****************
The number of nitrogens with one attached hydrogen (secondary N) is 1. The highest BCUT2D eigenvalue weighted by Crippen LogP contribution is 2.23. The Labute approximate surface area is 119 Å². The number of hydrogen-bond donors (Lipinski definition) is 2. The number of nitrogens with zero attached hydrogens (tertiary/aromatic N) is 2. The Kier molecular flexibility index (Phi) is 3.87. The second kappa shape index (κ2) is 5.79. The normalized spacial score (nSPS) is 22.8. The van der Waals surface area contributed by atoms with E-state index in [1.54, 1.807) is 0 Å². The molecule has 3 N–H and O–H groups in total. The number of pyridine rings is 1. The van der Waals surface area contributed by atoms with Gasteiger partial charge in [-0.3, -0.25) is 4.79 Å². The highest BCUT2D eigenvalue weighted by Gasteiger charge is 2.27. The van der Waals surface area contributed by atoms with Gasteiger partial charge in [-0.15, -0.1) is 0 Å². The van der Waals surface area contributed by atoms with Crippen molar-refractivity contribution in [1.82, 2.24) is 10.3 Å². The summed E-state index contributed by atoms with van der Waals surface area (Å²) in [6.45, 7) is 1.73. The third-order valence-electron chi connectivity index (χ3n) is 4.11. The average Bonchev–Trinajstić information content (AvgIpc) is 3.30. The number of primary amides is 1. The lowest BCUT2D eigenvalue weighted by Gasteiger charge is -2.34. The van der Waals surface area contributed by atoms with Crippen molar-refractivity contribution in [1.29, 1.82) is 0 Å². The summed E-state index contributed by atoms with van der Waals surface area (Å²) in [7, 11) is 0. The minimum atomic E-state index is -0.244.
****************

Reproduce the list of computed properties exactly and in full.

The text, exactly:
The number of nitrogens with one attached hydrogen (secondary N) is 1. The highest BCUT2D eigenvalue weighted by Crippen LogP contribution is 2.23. The Labute approximate surface area is 119 Å². The number of hydrogen-bond donors (Lipinski definition) is 2. The number of nitrogens with zero attached hydrogens (tertiary/aromatic N) is 2. The Kier molecular flexibility index (Phi) is 3.87. The second kappa shape index (κ2) is 5.79. The normalized spacial score (nSPS) is 22.8. The van der Waals surface area contributed by atoms with E-state index in [1.54, 1.807) is 0 Å². The molecule has 3 N–H and O–H groups in total. The number of pyridine rings is 1. The van der Waals surface area contributed by atoms with Gasteiger partial charge in [-0.3, -0.25) is 4.79 Å². The highest BCUT2D eigenvalue weighted by Gasteiger charge is 2.27. The van der Waals surface area contributed by atoms with Gasteiger partial charge in [-0.15, -0.1) is 0 Å². The van der Waals surface area contributed by atoms with Crippen molar-refractivity contribution in [1.82, 2.24) is 10.3 Å². The summed E-state index contributed by atoms with van der Waals surface area (Å²) in [6.45, 7) is 1.73. The third-order valence-electron chi connectivity index (χ3n) is 4.11. The average Bonchev–Trinajstić information content (AvgIpc) is 3.30. The number of primary amides is 1. The lowest BCUT2D eigenvalue weighted by Gasteiger charge is -2.34. The van der Waals surface area contributed by atoms with Crippen molar-refractivity contribution in [1.29, 1.82) is 0 Å². The summed E-state index contributed by atoms with van der Waals surface area (Å²) in [7, 11) is 0. The minimum atomic E-state index is -0.244.